Amanda Topps is an Associate Consultant at Imagineer. You can read her full bio here.

What does Support Brokerage look like in practice?

When we’re delivering training or webinars about Support Brokerage we often explain it using the analogy of a car and a journey.

The car

The car represents a person’s life. The person is the driver of their own car. This represents the core principle of Support Brokerage, which is that the person is in the driving seat.

In other words, as Support Brokers- in all of our practice and interactions we are continuously revisiting the principle that the person we are working alongside is taking the lead in making decisions about their life- where they want to be going, what they want to be doing, how they want to be supported and who will be involved. This is a core principle of Self-Directed Support.

Now to continue with our analogy, all cars need fuel for the journey.

The fuel & the Support Broker

 

Some people need assistance with putting ‘fuel’ in their car. This is where the Support Broker can become involved. Support Brokers are multi-skilled individuals who come from a range of different backgrounds. They have knowledge and experience which they can bring to assist the person they work alongside. Support Brokers can be people with lived experience, people who have worked in the Social care sector, Health professionals, Housing professionals or Community/Third sector workers. The Support Broker brings their range of skills, experience and knowledge, and uses this to assist the person with adding ‘fuel’ into their car. The ‘fuel’ we see in the image is referencing a range of different ‘strengths-based’ approaches which a Support Broker can lean into as they are working alongside the person to assist them with achieving their objectives.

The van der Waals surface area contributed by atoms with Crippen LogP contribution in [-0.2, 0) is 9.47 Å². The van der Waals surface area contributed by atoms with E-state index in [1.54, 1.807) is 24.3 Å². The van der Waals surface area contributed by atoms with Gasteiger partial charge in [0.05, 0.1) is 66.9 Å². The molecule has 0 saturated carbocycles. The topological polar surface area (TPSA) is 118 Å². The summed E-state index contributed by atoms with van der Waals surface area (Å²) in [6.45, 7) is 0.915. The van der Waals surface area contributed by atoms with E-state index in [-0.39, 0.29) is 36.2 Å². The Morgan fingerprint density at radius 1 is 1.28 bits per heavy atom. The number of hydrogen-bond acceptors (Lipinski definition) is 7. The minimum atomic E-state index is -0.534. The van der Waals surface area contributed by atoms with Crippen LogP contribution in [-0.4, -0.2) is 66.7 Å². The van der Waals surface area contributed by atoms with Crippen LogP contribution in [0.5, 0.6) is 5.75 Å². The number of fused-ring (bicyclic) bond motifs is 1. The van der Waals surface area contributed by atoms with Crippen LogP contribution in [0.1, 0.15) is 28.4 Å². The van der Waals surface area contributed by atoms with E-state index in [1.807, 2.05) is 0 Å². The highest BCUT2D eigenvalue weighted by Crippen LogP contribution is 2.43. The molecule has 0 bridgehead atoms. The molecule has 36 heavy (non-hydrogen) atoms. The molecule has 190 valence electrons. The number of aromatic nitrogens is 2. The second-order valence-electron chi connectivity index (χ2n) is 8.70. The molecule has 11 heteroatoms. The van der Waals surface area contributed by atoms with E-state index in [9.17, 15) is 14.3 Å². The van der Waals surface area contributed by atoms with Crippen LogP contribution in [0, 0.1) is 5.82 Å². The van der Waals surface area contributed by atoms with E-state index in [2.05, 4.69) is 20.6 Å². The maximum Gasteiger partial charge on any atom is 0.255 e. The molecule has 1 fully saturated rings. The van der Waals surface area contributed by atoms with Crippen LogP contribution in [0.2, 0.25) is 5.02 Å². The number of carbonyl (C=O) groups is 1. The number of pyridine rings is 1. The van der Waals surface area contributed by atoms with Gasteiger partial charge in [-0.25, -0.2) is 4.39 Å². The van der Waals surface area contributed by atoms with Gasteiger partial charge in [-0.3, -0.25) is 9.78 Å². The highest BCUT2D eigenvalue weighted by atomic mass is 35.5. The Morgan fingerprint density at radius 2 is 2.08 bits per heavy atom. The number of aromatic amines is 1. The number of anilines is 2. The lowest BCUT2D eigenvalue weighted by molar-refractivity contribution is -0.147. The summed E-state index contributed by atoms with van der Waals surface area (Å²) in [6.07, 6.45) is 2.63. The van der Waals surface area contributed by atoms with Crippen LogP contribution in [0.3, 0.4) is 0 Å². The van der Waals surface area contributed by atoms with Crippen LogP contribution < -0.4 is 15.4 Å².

The term ‘Support Broker’ is neither a job title, nor a job description, because the tasks which a Support Broker carries out will vary with each person they work with. Remember that the person is in the driving seat, and they will determine the remit and involvement of the Support Broker.

Now that the fuel has been added to the car, it is ready for the journey.

The journey

Remember, the person is in the driving seat. Once they have fuel in their car, they may decide that they need no further assistance from the Support Broker and decide to continue the rest of their journey independently. However, they may require some support to plan their journey and/or navigate the various destinations. In the image below, you will see that there is a passenger in the rear seat of the car. This is the Support Broker, who is holding a map and calling out directions- all the time acknowledging that the person is still in the driving seat and they are in control of the journey. At any point, the person could ask their Support Broker passenger to get out of the car!

For some people, they may have multiple ‘passengers’ in their car- these may be close family members or friends & members of their local community who are very involved in the person’s life; alongside the Support Broker who is also a passenger. We sometimes refer to this (or formalise this arrangement) as a ‘circle of support’. The principle of ‘passengers’ and the person in the driving seat still applies.

The journey of Support Brokerage may include visiting one or more destinations which help to bring the person closer to achieving their objectives. These include the ‘keys to citizenship’ of: Life, Love, Help, Purpose, Money, Home and Freedom.